Let me read this verse again, in Philippians 3:10:

That I may know him, and the power of his resurrection, and the fellowship of his sufferings, being made conformable unto his death;

We are being made “conformable to his image,” and that image includes His death, so the people of God are fashioned or formed or molded into an image conformable to the Son of God, who suffered, died and rose again. Likewise, as part of that image, the people of God will follow the example of the Lord Jesus Christ and be formed in like circumstances in order to experience the resurrection, but first they must suffer and die. Of course, when God shut the door of heaven at the beginning of Judgment Day, He brought the world into the condition of “hell,” which is death, and this has set up the people of God to be made conformable to Christ’s suffering and death.

Then it says in Philippians 3:11:

If by any means I might attain unto the resurrection of the dead.

It says, “If by any means,” and the most important thing for us is to be resurrected because we are still in our physical bodies that are dying. We are all going to die, so if we are not resurrected and if we do not rise from the dead and come back to life, we would be dead forever and ever and ever. We would be annihilated and cease to exist. Of course, that places a great importance upon that resurrection and if we were sane and in our right minds, we would do everything possible to “attain unto the resurrection of the dead,” because that is the supremely important thing above all things. Everything else is temporal. Everything else is vanity because of death. Death would eventually turn everything into vanity. That is part of the wisdom that God gave Solomon: “Vanity of vanities, saith the Preacher, vanity of vanities; all is vanity.” Why would we would want to concentrate on and lift up as the most important things in life the things of this world that are part of a temporal existence? Clearly, eternity is much greater than a few short years of time on earth and in order to enter into eternity, one must be resurrected: “If by any means I might attain unto the resurrection of the dead.” Even if that meant suffering and dying in an image conformed to the Son of God.

Let us go to Hebrews, chapter 12. This actually is not the study I wrote out. I have gone in a direction I did not plan for here, but let us just keep going because we are too far along to go back now. Let us look at Hebrews 12:1-2:

Wherefore seeing we also are compassed about with so great a cloud of witnesses, let us lay aside every weight, and the sin which doth so easily beset us, and let us run with patience the race that is set before us, Looking unto Jesus the author and finisher of our faith…

Notice that statement, “Looking unto Jesus, the author and finisher of our faith.” Why does God tell us to look to Jesus? He is our example. It goes on to say in Hebrews 12:2-4:

… who for the joy that was set before him endured the cross, despising the shame, and is set down at the right hand of the throne of God. For consider him that endured such contradiction of sinners against himself, lest ye be wearied and faint in your minds. Ye have not yet resisted unto blood, striving against sin.

The Lord told us to look to the Lord Jesus Christ and, especially, to His time on the cross. He endured the cross, despising the shame, but now He is set down on the right hand of God, which means He resurrected. He died and rose from the dead and we are to consider Him, “lest ye be wearied and faint in your minds.”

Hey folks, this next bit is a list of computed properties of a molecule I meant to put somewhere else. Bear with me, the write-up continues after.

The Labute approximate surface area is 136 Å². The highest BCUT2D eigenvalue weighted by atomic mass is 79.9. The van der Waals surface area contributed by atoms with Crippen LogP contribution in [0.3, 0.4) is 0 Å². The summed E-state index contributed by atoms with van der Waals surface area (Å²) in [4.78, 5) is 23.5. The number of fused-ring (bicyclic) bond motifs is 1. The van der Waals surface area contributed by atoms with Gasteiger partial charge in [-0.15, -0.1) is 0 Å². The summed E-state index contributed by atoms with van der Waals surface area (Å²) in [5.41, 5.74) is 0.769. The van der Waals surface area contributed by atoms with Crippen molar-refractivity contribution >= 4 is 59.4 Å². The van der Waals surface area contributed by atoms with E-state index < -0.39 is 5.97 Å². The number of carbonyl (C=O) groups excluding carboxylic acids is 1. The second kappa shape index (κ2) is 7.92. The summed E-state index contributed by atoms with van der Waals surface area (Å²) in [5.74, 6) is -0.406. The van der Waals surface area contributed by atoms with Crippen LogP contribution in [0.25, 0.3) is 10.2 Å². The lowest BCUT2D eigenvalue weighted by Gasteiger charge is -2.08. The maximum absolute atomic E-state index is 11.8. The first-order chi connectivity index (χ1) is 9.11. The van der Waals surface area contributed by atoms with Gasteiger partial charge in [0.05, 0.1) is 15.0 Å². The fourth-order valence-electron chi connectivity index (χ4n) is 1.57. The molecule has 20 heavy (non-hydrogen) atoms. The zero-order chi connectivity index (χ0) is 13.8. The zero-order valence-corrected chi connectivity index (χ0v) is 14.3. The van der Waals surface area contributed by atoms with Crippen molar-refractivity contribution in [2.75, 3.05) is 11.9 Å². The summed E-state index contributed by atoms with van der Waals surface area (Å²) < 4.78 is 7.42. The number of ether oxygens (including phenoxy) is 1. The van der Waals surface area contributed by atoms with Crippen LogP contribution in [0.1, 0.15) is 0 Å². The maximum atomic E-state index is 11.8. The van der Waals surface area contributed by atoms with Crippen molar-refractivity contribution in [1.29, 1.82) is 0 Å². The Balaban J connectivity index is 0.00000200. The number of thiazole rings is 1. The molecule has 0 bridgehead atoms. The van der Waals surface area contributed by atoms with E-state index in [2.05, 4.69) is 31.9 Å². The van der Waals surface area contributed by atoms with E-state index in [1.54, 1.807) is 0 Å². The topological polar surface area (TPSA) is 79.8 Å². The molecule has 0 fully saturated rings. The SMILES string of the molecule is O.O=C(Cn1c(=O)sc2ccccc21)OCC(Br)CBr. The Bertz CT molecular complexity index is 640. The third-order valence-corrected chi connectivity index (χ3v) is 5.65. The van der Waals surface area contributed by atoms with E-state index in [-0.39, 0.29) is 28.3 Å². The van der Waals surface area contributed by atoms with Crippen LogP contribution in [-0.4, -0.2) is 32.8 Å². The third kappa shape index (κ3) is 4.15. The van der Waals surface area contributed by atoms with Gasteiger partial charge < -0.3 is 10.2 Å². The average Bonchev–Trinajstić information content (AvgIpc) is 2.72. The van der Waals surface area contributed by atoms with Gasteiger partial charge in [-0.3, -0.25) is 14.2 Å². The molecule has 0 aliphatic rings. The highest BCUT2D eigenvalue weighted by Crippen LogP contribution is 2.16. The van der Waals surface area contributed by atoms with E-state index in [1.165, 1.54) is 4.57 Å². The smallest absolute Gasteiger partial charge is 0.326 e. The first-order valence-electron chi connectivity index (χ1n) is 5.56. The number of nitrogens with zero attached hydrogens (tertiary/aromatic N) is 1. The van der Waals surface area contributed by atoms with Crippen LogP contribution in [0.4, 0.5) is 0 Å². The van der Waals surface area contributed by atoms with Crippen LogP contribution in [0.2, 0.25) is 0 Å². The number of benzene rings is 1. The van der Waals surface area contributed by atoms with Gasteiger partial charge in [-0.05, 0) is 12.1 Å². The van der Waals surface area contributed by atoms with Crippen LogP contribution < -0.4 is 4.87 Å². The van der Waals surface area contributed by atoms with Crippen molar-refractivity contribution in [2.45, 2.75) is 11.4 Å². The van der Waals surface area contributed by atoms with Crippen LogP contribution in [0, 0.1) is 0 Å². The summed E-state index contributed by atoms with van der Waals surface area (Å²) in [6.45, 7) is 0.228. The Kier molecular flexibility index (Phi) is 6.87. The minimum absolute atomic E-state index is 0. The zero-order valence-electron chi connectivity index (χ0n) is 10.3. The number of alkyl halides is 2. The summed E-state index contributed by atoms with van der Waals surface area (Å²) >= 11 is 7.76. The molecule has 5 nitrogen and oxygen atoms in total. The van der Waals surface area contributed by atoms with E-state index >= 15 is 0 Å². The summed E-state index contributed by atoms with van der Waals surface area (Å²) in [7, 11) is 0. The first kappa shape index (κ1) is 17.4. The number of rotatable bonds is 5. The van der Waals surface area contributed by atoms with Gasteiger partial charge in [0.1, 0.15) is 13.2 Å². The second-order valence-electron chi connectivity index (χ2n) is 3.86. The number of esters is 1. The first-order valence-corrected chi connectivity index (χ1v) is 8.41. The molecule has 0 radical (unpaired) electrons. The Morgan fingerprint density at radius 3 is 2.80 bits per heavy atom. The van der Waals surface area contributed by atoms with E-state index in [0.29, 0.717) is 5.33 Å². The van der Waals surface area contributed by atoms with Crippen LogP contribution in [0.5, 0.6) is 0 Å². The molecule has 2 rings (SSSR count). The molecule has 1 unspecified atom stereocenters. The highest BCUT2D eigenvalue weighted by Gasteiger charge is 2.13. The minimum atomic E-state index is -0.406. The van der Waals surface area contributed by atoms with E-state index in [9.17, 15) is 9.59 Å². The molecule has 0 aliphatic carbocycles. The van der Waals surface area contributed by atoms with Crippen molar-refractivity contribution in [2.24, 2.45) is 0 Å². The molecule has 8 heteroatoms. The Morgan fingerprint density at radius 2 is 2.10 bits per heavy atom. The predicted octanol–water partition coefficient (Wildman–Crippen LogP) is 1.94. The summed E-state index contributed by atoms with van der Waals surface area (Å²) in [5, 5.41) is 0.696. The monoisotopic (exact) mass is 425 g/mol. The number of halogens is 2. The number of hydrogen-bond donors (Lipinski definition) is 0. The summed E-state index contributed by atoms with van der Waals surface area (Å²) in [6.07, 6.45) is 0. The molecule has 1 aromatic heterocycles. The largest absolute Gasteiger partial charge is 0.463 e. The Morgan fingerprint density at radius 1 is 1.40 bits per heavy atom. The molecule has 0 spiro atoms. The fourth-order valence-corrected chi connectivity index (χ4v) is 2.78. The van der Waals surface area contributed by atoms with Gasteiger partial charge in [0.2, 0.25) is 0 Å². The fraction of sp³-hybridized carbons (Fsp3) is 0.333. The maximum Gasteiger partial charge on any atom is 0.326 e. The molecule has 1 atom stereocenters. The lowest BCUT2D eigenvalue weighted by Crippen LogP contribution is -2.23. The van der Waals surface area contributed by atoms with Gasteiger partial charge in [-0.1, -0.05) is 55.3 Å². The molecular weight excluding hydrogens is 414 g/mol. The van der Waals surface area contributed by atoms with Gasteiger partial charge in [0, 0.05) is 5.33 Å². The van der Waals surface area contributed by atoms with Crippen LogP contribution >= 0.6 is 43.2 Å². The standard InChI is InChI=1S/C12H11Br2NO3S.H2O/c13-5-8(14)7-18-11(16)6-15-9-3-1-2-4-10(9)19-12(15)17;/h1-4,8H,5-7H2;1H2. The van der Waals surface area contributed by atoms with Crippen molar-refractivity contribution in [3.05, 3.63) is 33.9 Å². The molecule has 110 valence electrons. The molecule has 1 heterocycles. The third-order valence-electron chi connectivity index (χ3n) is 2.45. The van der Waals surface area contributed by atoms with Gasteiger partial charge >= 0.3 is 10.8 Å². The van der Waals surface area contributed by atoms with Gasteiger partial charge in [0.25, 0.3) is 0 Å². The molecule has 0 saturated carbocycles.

Also, you and I “have not yet resisted unto blood.” This means we have not spilled our blood to the point of death because “the life is in the blood.” We have not died for the sake of the will of God like Jesus died for the sake of the will of God. Actually, He died twice, did He not? He died at the foundation of the world to make payment for sin and then He entered into the world and died on the cross in a tableau – He died again to illustrate His first death. Just imagine the incredible obedience it required for the Lord Jesus to die and suffer a second time just to demonstrate or illustrate to the people of God so we could see worked out in time and history the suffering, death and resurrection of the Lord Jesus. Because we are slow of heart to see these things, it was necessary to give us a record on the pages of the Bible where we could see what God means by the atonement and all these things. That is tremendous obedience, not only to become sin and to pay for sins once, submitting Himself to the wrath of God and dying for us, but He entered into the world and suffered and died a second time to “paint a picture” of what happened at the foundation of the world, demonstrating what it meant to be the “Lamb slain from the foundation of the world.” Yet He truly suffered. We read the language in the Garden of Gethsemane that He truly suffered – He was sorrowful unto death and in agony.

It is just awful language of suffering that Jesus experienced. Because we are called upon to take up our crosses and follow Him, we must keep in mind that we “have not yet resisted unto blood.” We have not died and given our lives as He gave His life.

From that discussion of the suffering and death of Christ where God tells us to consider Him, notice what comes next in Hebrews 12:5-7:

And ye have forgotten the exhortation which speaketh unto you as unto children, My son, despise not thou the chastening of the Lord, nor faint when thou art rebuked of him: For whom the Lord loveth he chasteneth, and scourgeth every son whom he receiveth. If ye endure chastening, God dealeth with you as with sons; for what son is he whom the father chasteneth not?